Institutional Features of Wage Bargaining in 23 European Countries, the US and Japan

National Bank of Belgium Working Paper No. 154

56 Pages Posted: 30 Sep 2010

See all articles by Philip Du Caju

Philip Du Caju

National Bank of Belgium

Erwan Gautier

Banque de France - Centre de Recherche

Daphne Momferatou

European Central Bank (ECB)

Melanie E. Ward-Warmedinger

European Central Bank (ECB); Centre for Economic Policy Research (CEPR); IZA Institute of Labor Economics

Multiple version iconThere are 4 versions of this paper

Date Written: December 9, 2008

Abstract

This paper presents information on wage-bargaining institutions, collected for 23 European countries, plus the US and Japan using a standardised questionnaire. Our data provide information from the years 1995 and 2006, for four sectors of activity and the aggregate economy. The main findings include a high degree of regulation in wage-setting in most countries. Although union membership is limited in many of them, union coverage is high and almost all countries also have some form of national minimum wage. Most countries negotiate wages on several levels, the sectoral level still being the most dominant, with an increasingly important role for bargaining at the individual firm level. The average length of collective bargaining agreements is found to lie between one and three years. Most agreements are strongly driven by developments in prices and eleven of the countries surveyed have some form of indexation mechanism which affects wages. Cluster analysis identifies three country groupings of wage-setting institutions.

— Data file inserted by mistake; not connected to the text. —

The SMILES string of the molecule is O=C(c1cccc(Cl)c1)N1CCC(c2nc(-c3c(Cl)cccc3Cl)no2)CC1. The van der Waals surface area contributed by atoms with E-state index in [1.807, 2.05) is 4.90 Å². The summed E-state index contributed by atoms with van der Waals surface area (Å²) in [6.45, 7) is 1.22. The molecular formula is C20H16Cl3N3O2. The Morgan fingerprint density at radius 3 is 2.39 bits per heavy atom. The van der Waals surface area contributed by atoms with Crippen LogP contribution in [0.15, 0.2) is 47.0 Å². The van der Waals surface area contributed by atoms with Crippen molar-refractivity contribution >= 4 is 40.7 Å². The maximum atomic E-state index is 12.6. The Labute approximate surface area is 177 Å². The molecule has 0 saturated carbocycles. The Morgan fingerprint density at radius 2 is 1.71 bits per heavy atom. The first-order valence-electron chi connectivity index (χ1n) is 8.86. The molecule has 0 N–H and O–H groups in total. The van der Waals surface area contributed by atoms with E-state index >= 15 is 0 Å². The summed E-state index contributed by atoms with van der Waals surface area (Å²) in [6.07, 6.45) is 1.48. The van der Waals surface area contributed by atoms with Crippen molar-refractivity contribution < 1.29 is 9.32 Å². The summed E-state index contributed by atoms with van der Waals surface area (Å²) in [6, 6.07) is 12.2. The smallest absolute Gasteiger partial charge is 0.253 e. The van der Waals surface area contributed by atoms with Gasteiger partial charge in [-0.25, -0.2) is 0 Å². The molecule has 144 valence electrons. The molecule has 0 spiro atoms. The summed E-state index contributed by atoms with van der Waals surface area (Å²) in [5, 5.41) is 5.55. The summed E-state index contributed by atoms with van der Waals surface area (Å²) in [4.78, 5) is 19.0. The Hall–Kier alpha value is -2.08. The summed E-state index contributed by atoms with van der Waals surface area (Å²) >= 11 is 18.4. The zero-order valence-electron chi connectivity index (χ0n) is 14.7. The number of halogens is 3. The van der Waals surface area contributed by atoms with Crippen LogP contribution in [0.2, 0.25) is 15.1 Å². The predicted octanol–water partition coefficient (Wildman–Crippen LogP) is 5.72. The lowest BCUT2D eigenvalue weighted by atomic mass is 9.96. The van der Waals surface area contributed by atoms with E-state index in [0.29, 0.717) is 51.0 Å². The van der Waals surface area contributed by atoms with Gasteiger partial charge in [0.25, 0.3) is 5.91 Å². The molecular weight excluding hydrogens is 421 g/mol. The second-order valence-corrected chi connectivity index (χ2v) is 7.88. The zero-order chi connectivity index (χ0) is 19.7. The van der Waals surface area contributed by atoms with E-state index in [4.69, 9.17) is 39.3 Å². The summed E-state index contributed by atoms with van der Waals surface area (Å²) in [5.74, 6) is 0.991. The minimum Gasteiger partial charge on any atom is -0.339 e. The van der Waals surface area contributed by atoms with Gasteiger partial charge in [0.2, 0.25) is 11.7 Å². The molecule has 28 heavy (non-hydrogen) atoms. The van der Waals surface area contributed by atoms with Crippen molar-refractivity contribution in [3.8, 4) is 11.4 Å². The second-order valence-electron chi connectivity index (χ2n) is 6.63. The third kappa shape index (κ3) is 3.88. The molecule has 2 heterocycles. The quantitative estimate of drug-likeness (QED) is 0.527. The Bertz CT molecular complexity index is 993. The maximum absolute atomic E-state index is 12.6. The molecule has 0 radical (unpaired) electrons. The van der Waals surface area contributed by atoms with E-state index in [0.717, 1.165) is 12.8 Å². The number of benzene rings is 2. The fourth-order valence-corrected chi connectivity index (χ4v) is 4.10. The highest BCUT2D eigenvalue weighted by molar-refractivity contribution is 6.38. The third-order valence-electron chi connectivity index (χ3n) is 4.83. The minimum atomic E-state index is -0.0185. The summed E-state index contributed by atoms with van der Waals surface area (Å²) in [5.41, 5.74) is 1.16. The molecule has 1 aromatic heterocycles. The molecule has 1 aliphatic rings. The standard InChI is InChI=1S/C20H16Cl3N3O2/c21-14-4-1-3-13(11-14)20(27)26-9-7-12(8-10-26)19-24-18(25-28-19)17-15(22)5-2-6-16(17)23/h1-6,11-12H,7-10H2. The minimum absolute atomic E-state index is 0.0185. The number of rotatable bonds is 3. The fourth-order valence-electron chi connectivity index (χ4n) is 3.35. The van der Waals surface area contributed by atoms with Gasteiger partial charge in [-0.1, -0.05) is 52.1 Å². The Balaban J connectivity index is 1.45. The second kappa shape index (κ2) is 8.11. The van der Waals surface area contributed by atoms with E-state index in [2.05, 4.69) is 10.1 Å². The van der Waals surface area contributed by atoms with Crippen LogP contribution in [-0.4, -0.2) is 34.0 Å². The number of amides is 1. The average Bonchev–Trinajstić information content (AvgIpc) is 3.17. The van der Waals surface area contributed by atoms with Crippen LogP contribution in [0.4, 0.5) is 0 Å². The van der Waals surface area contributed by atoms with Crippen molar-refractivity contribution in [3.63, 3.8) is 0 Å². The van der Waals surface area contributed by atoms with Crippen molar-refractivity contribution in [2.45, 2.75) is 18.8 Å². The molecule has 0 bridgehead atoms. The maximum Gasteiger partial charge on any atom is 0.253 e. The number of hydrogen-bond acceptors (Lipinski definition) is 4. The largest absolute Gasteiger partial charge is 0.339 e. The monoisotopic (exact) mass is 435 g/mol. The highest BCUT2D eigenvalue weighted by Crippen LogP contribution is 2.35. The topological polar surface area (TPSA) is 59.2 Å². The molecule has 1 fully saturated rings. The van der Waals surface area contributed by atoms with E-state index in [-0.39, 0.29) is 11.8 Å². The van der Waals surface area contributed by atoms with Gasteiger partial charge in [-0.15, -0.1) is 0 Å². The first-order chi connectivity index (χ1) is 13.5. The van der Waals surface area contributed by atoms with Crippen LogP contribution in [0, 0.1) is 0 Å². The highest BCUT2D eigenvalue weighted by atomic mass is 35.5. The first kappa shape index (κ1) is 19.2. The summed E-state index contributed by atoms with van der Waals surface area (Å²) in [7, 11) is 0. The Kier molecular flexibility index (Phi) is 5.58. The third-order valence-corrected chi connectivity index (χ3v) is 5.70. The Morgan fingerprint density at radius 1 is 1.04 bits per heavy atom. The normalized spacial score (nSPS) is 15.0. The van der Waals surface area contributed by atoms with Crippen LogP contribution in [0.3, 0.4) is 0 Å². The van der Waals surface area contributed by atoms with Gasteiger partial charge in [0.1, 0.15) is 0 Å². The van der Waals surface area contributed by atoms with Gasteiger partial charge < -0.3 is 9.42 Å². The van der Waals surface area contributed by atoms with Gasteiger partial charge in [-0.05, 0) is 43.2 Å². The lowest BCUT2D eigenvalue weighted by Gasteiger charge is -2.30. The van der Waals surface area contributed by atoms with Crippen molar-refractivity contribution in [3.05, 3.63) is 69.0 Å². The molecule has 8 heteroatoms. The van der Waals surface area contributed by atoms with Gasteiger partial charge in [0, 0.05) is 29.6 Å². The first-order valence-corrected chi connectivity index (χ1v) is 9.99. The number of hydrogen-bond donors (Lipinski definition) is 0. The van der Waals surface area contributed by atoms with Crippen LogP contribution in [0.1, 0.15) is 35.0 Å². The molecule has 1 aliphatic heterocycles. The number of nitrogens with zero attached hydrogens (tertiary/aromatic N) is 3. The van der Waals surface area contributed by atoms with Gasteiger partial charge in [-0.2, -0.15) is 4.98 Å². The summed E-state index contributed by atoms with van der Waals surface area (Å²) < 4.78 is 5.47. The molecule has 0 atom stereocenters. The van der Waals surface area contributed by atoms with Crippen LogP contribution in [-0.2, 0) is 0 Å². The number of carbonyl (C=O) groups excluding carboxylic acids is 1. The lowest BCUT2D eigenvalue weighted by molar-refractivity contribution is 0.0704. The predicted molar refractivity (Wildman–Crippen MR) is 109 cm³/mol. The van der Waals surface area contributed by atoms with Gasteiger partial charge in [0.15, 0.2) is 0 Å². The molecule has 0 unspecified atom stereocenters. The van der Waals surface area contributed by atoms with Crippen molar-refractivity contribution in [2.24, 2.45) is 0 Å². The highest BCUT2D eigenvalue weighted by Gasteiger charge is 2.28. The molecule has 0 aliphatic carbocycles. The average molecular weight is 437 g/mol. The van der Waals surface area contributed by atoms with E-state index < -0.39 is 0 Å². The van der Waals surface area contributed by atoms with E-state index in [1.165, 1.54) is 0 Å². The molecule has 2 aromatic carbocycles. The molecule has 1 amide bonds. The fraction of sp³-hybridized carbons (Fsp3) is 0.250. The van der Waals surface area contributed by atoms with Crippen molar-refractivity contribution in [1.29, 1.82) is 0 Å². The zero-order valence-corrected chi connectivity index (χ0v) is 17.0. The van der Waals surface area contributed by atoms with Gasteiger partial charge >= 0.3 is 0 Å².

Keywords: wage bargaining, institutions, indexation, coverage, trade union membership, contract length

JEL Classification: J31, J38, J51, J58

Suggested Citation

Du Caju, Philip and Gautier, Erwan and Momferatou, Daphne and Ward-Warmedinger, Melanie E., Institutional Features of Wage Bargaining in 23 European Countries, the US and Japan (December 9, 2008). National Bank of Belgium Working Paper No. 154. Available at SSRN: https://ssrn.com/abstract=1684454 or http://dx.doi.org/10.2139/ssrn.1684454

Philip Du Caju (Contact Author)

National Bank of Belgium ( email )

Research Department
Boulevard de Berlaimont 14
B-1000 Brussels, 1000
Belgium

Erwan Gautier

Banque de France - Centre de Recherche ( email )

31 rue Croix des Petits Champs
75049 Paris Cedex 01
France

Daphne Momferatou

European Central Bank (ECB) ( email )

Sonnemannstrasse 22
Frankfurt am Main, 60314
Germany

Melanie E. Ward-Warmedinger

European Central Bank (ECB) ( email )

Sonnemannstrasse 22
Frankfurt am Main, 60314
Germany

Centre for Economic Policy Research (CEPR)

London
United Kingdom

IZA Institute of Labor Economics

P.O. Box 7240
Bonn, D-53072
Germany

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